animals

Nest, Sweet Nest

The mission: Construct a home for soon-to-be-born offspring.

The rules: Use only scavenged materials.  Carry them to the site in your mouth. Employ nothing but your appendages as tools.  Ensure shelter from wind, water, and roving bandits.

The seabirds in love introduced in a previous post set to work. As monitors for the Seabird Protection Network on the Northern California coast, we watch and wonder: Where can these parents-to-be, who spend much of the year over open water, find safe haven on our rugged shore?

read more

Seabirds in Love

Love is in the air—literally. Song birds chorus. Doves coo. Along the northern California coast, ocean-going birds court and breed.  Our mission as volunteers for the Seabird Protection Network is to monitor their numbers, nests, eggs, and chicks. But when visitors ask what I’m looking at through my binoculars, I simply say “seabirds in love.” 

read more

The Indomitable Purple Sea Urchin

The purple sea urchin I’m holding doesn’t look like an environmental terrorist—more like a domed pincushion bristling with needle-sharp spikes. I can’t look this echinoderm (pronounced ee-KINE-o-derm), a cousin of sea stars and sea cucumbers,  in the eye. It doesn’t have any.  Nor does it have a brain, heart, backbone, or blood.  Yet urchins, among the most ancient animals, date back 450 million years and inhabit every ocean on earth.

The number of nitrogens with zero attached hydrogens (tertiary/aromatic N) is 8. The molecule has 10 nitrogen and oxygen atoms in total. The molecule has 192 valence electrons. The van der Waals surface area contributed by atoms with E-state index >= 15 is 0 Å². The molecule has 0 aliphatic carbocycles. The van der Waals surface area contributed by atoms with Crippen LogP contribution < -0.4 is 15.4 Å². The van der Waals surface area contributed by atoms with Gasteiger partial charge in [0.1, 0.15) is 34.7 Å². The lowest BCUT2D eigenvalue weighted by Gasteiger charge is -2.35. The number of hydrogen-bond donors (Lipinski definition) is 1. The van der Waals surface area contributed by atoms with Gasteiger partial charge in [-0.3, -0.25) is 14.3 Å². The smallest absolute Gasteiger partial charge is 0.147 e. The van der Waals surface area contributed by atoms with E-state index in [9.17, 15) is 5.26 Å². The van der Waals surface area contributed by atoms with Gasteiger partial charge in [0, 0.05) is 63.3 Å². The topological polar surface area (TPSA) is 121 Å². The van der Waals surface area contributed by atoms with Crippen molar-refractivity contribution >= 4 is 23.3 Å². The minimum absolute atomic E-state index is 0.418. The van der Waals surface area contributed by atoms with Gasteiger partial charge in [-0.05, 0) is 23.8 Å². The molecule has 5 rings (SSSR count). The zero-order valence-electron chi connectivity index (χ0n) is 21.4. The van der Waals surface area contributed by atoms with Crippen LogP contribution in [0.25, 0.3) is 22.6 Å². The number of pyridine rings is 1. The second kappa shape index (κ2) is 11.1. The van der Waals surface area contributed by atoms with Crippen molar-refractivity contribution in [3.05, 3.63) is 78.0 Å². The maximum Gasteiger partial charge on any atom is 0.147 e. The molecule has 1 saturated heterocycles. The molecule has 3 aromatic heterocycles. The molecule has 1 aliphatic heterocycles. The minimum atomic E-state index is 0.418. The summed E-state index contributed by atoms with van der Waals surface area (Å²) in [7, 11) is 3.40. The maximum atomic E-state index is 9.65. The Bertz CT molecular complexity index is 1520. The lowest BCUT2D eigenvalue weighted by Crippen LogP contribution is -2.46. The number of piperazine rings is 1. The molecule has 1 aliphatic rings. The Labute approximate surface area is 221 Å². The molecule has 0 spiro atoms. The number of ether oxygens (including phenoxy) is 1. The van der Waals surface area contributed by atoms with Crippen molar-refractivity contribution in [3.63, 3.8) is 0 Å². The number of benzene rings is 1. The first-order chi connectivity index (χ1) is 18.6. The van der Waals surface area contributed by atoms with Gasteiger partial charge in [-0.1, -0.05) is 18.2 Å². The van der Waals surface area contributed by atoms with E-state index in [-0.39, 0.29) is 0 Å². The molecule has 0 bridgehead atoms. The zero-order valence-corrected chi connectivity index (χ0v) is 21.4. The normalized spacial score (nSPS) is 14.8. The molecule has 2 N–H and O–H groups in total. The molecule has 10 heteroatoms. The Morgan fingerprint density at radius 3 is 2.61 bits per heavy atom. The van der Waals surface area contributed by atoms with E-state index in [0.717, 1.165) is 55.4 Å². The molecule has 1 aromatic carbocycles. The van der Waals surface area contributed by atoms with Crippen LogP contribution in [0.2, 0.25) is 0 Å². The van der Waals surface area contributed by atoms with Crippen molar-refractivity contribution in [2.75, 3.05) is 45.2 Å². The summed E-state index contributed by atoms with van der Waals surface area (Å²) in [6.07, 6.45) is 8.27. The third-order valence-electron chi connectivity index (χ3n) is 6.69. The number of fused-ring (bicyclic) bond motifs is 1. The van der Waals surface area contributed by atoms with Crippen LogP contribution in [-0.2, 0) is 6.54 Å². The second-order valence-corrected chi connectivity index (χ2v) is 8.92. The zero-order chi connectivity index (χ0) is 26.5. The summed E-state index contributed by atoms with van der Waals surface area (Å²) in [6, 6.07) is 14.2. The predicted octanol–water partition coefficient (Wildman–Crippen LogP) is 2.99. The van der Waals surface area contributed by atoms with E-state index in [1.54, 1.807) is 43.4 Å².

read more

The Tao of Tracking

To me, Jim Sullivan seems a combination of Davy Crockett and David Attenborough: A scientist by training. A landscape designer, newspaper columnist, and college instructor by various career twists. An environmental activist, pleine-aire painter, philosopher, author, and drummer by personal passion.  A living legend among the hundreds of tracking students he’s trained. 

read more